By Elizabeth Ahlin
Dolan Media Newswires
Voir dire is a desperate rush to learn as much as possible about potential jurors before jury selection is final.
Lawyers can examine the clothing and demeanor of jurors in trying to determine whether they will be biased against a client. And now, the American Bar Association has clarified, lawyers may Google jurors, look them up on Facebook and examine their Internet presence.
But there are limits.
Lawyers can review the Internet presence of a juror or potential juror, the group wrote in a recent formal opinion, but direct communication with jurors online is strictly forbidden. That means a lawyer can look at a publicly available profile on Facebook, for example, but could not submit a friend request to the juror to try to see what is hidden.
The rules contained within the opinion are, in many ways, common sense. But in a world of online social networking and electronic media presences, concerns arise. William Wernz, who wrote the treatise Minnesota Legal Ethics, said he remembers when email became a common form of communication and people worried about sending messages to clients.
“There were some opinions for a while that you really don’t want to communicate by email, because that wasn’t very safe,” said Wernz. “It’s just nonsense, so that kind of got washed out after a while.”
The rules contained in the formal opinion on viewing jurors online closely mirror existing rules forbidding lawyer communication with jurors outside of official proceedings. They are rules some lawyers instinctively adhere to already.
Jean Brandl, a defense attorney, says she welcomes any tool to help a lawyer know more about jurors.
“Generally, you go into a trial and you have no idea who your (potential) jurors are until one minute before they walk in the door, if then,” Brandl said. “Then we have to go on this crazy fishing expedition.”
Brandl said lawyers have been known to look at jurors to estimate the cost of their clothing, to see if they have insignias on their T-shirts, and, most importantly, what they are reading.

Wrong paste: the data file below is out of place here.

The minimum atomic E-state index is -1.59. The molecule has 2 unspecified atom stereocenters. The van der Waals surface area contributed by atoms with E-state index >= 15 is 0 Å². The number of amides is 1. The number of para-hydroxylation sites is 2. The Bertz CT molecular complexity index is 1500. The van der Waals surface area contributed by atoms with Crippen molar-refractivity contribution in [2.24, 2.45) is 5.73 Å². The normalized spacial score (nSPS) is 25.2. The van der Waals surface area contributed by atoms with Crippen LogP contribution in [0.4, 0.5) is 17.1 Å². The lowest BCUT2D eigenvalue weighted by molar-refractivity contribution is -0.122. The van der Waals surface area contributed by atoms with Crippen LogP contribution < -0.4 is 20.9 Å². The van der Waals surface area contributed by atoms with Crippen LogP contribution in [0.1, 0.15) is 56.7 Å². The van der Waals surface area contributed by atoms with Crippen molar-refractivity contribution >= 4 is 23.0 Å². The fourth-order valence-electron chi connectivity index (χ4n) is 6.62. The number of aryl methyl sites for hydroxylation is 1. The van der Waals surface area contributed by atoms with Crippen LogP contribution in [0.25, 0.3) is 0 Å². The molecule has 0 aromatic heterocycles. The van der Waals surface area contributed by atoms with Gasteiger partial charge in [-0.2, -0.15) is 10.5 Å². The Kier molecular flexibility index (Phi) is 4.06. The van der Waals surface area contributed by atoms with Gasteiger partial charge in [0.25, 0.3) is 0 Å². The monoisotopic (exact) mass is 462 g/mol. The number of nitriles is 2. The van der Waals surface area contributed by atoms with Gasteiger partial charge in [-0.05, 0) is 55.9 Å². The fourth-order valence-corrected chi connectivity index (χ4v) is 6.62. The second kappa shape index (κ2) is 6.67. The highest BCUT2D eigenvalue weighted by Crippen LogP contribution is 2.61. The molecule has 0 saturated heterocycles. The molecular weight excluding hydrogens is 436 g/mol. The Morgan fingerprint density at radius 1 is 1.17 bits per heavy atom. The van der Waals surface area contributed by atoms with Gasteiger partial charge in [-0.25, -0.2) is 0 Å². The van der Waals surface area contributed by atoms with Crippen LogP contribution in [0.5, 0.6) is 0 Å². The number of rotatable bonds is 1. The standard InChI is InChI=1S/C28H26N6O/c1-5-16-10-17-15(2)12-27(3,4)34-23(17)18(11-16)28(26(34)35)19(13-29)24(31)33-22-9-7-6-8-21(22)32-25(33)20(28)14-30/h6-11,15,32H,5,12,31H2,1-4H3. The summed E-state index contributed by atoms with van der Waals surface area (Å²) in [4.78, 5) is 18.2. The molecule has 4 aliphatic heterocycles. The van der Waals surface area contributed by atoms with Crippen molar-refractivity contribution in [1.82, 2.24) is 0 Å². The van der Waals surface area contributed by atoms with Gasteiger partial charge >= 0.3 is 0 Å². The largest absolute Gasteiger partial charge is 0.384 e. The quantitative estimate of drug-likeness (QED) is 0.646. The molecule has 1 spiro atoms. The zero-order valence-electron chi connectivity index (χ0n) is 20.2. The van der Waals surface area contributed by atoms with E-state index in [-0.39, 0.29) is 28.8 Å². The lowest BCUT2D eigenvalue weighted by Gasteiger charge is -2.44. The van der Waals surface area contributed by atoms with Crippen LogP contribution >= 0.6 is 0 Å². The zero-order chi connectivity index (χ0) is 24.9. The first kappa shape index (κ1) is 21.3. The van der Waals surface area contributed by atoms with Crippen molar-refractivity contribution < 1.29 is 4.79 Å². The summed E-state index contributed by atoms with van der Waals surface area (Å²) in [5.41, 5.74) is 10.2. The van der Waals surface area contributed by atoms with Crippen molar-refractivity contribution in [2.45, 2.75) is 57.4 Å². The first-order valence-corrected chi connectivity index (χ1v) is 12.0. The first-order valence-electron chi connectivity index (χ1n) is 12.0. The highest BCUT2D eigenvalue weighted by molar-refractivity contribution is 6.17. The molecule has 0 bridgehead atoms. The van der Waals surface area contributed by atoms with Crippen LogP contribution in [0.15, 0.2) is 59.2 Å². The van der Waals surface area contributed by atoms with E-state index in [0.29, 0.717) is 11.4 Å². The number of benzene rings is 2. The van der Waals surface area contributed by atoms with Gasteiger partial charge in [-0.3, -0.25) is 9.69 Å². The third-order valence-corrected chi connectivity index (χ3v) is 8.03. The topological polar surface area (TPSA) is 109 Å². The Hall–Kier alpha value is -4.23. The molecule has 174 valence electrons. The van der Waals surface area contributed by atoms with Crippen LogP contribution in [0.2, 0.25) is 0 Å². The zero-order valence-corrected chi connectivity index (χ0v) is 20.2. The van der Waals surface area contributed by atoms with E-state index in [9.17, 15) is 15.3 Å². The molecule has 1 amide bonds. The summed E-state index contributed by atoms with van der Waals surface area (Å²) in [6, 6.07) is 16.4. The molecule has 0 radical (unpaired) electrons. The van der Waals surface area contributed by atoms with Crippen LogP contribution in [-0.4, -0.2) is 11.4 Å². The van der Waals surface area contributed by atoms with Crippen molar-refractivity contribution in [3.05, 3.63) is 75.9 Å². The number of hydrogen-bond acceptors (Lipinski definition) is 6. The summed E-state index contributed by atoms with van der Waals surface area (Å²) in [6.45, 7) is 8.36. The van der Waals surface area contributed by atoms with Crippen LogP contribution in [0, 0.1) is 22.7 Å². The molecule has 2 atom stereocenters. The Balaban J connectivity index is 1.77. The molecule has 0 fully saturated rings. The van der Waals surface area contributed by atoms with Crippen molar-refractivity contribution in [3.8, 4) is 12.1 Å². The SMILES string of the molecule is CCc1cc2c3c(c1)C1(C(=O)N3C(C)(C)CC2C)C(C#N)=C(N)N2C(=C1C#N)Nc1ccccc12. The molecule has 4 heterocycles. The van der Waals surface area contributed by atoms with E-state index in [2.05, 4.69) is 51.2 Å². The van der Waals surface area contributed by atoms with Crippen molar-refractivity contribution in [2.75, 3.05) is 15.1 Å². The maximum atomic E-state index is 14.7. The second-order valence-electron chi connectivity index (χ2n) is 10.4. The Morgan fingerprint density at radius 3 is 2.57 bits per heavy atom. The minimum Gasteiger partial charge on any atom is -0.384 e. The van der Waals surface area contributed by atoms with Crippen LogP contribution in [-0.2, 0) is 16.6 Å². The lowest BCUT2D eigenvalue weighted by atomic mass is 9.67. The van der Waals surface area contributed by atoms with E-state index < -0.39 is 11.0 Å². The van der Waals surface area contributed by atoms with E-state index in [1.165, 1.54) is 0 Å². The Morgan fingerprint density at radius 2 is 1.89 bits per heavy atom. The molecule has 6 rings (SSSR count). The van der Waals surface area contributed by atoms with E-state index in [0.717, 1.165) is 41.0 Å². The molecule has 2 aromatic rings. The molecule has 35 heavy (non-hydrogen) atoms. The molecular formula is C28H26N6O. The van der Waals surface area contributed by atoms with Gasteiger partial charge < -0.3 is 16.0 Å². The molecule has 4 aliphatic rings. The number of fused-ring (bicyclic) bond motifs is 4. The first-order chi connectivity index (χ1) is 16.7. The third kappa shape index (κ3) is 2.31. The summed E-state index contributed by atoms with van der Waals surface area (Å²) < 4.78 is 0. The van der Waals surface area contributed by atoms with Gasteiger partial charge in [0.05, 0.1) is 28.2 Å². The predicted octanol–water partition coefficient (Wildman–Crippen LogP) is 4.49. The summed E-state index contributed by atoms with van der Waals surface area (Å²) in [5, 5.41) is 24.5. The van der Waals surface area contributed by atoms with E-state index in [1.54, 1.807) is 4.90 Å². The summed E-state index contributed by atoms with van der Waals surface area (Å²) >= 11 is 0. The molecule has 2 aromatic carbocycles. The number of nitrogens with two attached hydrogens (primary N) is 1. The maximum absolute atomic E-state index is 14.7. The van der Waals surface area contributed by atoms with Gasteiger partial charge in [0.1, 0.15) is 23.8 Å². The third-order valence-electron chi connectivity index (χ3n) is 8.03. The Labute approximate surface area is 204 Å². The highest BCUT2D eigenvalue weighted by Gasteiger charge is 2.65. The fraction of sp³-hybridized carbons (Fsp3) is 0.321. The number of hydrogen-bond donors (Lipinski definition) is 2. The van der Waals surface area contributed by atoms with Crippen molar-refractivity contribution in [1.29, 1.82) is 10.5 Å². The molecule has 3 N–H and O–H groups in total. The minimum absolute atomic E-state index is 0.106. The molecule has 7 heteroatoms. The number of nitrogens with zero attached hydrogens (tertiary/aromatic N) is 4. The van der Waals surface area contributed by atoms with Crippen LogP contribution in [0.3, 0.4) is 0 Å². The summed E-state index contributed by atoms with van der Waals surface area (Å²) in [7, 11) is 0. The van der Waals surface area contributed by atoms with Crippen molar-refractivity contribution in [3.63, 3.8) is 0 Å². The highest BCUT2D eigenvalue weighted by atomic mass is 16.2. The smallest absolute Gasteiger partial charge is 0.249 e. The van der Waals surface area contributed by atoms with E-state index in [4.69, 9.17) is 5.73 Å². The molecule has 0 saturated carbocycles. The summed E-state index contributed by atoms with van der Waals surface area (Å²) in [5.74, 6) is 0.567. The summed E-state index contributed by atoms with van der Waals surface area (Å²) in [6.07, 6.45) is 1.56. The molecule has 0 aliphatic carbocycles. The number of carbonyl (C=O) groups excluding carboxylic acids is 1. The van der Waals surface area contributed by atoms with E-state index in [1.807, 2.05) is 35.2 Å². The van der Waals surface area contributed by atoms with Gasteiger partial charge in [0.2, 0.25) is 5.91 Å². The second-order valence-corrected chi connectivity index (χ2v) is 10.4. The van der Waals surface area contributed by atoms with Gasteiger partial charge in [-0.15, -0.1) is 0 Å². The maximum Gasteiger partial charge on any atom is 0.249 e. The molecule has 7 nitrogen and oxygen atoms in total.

“We just crane our necks to see what book they’re bringing in,” Brandl said.
Brandl has, in the past, had a law clerk look up jurors online. Most of the time, however, there just isn’t time.
Online access could be a way of evening the playing field, said Deborah Ellis, also a defense attorney. Prosecutors often get greater access to information about potential jurors, including pending criminal cases or known associations, Ellis said.
“From a defense standpoint, we are pretty much given their biographical information: their age, whether they’re married, their occupation and spouse’s occupation and if they have any children,” Ellis said. Being able to look up jurors online would be helpful, but Ellis echoed Brandl in the main restriction on such attempts. The issue isn’t ethics.
“There’s not enough time,” Ellis said.
Ellis said she has never searched online for information on jurors, but she can see why an attorney would. Even after a jury is seated, it could be helpful to find out if a juror is posting political messages, for example.
“The more information you have, the better off you are,” Ellis said.
The new formal opinion, which is not binding, offers direction to state bar associations. It clarified that if a juror finds out that an attorney has looked at social media profile through an automated notification feature of the program, that is not considered communication by the attorney. The social media provider, not the lawyer, communicated with the juror.
While the opinion offers some guidance, it is not much of a departure from existing ethical rules, said Wernz.
“The vast majority of these opinions come up saying pretty much what’s true of the world without modern communications,” Wernz said. “That is, if I wanted to find out something about jurors 40 years ago, so I sent somebody to the library or wherever you would go, short of knocking on their door or peeking in their window, I don’t think anybody would have found that controversial.”